but see H. and according to tradition numerous conversions were made during his reign. during the five centuries and a half of Muhammadan rule in Eastern rule Hindu : The Af^an adventurers who settled in this province appear to have been active in the work of proselytising. No. and educate them of the in the tenets of Islam. they used Bengal. After his father's death in 1414 he called together all the officers of the state and announced his intention of embracing Islam. he was ready to give it up to his brother whereupon they declared that they would accept him as their king. Accordingly. for his reign is signalised as being the only one in which any wholesale persecution of the subject Hindus is recorded. Cf. as far as numbers are Muhammadan kingdom was first founded here at concerned. 176. B. whatever religion he might adopt.228 THE PREACHING OF ISLAM.) Firishtah. p. who conquered Bihar and Bengal and made Gaur the capital of the latter province. renounced the Hindu religion and became a Musalman. and where low-caste Hindus and outcasts most abound. pp. Blochmann : Contributions to the Geography anJ History of Bengal. p. 1883. 220) (1873). 99. January.3 also to purchase a number of boys in times of scarcity. (London. vol. 27S. (J. the end of the twelfth century by Muhammad BaMjtiyar Khalji. xlii.. Ravenshaw : Gaur : its ruins and inscriptions. several learned men of the Muslim faith were summoned to witness the Raja renounce the Hindu religion and publicly profess his acceptance of Islam he took the name of Jalalu-d Din Muhammad Shah. No. and proclaimed that if the chiefs would not permit him to ascend the throne. xlii. Charles Stewart: The History of Bengal. ' The Indian Evangelical Review. A. i. p. also An Intro< H. H.! ijis sQu^ Jatmall.'' But it is not in the ancient centres Muhammadan government that the Musalmans of Bengal are found in large districts numbers. The long continuance of the Muhammadan would naturally assist the spread of Islam. 337. vol. whose rule is said to have been popular with his Muhammadan subjects. 29. 1813. and though the rule was restored for ten years under the tolerant Raja Kans. for besides the children that they had by Hindu women. in in places where there are no traces of settlers from the West. A. but in the country districts. p. ^ J. S. p. iv.' ' So Firishtah. (London. vol. p. (J. A in India have achieved their greatest success. i. S. ' Wise. B. 1878. 264-6) (1873). Blochmann: .^ Many of these were however due to force.) Contributions to the Geography and History of Beiij-al.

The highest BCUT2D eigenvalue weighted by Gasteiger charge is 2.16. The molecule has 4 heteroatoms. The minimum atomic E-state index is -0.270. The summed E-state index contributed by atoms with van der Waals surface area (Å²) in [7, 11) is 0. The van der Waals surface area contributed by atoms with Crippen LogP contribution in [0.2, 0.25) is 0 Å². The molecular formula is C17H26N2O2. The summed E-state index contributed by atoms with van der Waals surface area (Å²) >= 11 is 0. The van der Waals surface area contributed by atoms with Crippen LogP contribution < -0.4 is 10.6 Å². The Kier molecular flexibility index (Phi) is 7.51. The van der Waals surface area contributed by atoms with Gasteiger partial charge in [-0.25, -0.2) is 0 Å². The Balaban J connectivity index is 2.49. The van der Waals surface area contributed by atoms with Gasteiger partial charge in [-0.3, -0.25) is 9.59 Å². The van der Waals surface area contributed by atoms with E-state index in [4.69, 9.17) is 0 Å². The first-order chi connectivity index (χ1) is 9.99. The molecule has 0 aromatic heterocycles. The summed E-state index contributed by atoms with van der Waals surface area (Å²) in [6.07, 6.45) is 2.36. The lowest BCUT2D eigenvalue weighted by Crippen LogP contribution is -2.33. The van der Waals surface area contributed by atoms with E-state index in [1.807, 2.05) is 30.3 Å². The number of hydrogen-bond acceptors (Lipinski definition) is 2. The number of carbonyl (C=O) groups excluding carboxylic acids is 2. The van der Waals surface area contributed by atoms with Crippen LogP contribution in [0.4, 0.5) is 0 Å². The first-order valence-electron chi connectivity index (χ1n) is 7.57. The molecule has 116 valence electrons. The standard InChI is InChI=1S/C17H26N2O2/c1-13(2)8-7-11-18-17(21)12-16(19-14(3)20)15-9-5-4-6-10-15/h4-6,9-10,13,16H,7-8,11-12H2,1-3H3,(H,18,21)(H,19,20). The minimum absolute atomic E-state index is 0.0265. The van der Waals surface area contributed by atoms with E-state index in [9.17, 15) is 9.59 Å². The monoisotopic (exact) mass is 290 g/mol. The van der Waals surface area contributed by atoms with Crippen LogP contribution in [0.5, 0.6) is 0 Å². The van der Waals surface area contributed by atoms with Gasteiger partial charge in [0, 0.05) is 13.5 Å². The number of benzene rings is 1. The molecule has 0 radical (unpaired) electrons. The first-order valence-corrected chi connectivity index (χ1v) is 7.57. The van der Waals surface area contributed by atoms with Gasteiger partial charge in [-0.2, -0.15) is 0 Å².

tenantry in India. "Of the 19 millions of Mahomedans in Bengal pp. eat almost the same food as Bengalis. and petty artisans. dress like Bengalis. and a nobler idea of the brotherhood of man. or zemmdars. Compulsory conversions are occasionally recorded. day labourers. much less They are conquerors of India. The initiatory rite rendered relapse and made the proselyte and his posterity true believers for ever. hunters. and neglected population. except as to matters of religion.000 belong to what is known in Bengal as the Bhadralog class. and low-caste tillers of the soil. (The Calcutta Review. and retained its hold on them in the hour of their deepest distress But in Bengal the Muslim missionaries were and degradation. Government soldiers. tailors and domestic servants. by Guru Proshad Sen. alluvial In this way Islam settled down on the richest province of India. and it derived the great mass supporting the of its of converts from the poor. Islam came as a It was the creed of the ruling race. They were never anything more than agriculturists.SPREAD OF ISLAM IN BENGAL. write the Bengali character.) not more than 25. who As a class they are the most prosperous were converted to Mahomedanism. missionaries were men of zeal who brought the Gospel of the unity of God and the equality of men in its sight to a despised . Government servants. fishermen. . bom of the country. its influence was an inspiring force in the opposition offered by the Hindus. and the caste distinctions which they still retain. or even followers of the Mahomedan conquerors. These were originally Hindus of the Jal Achal class. speak the Bengali language. and. 229 The similarity of manners between these low-caste Hindus and the followers of the Prophet. their proud Aryan rulers. resemble in all respects any other Bengali ryot. the province which was capable of most rapid and densest increase of population. pirates. as in the North- west of India. is daily improving. But it was not to force that Islam owed its permanent success in Lower Bengal. The remainder are agriculturists. impossible. as well as their physical likeness. and their condition instead of deteriorating as that of Mahomedans throughout India is ordinarily supposed to be. all bear the same testimony and identify the Bengal Musalmans with the Here Islam met with no conaboriginal tribes of the country. where the Muhammadan invaders found Brahmanism full of fresh life and vigour after its triumphant struggle with Buddhism where in spite of persecutions. with open arms by the aborigines and the low castes welcomed on the very outskirts of Hinduism. and at no period of their duction to the study of October. 231-2. 1890. despised and condemned by " To these poor people. solidated religious system to bar its progress." history either Hinduism. It appealed to the people. It brought in a higher conception It offered God. its revelation from on high.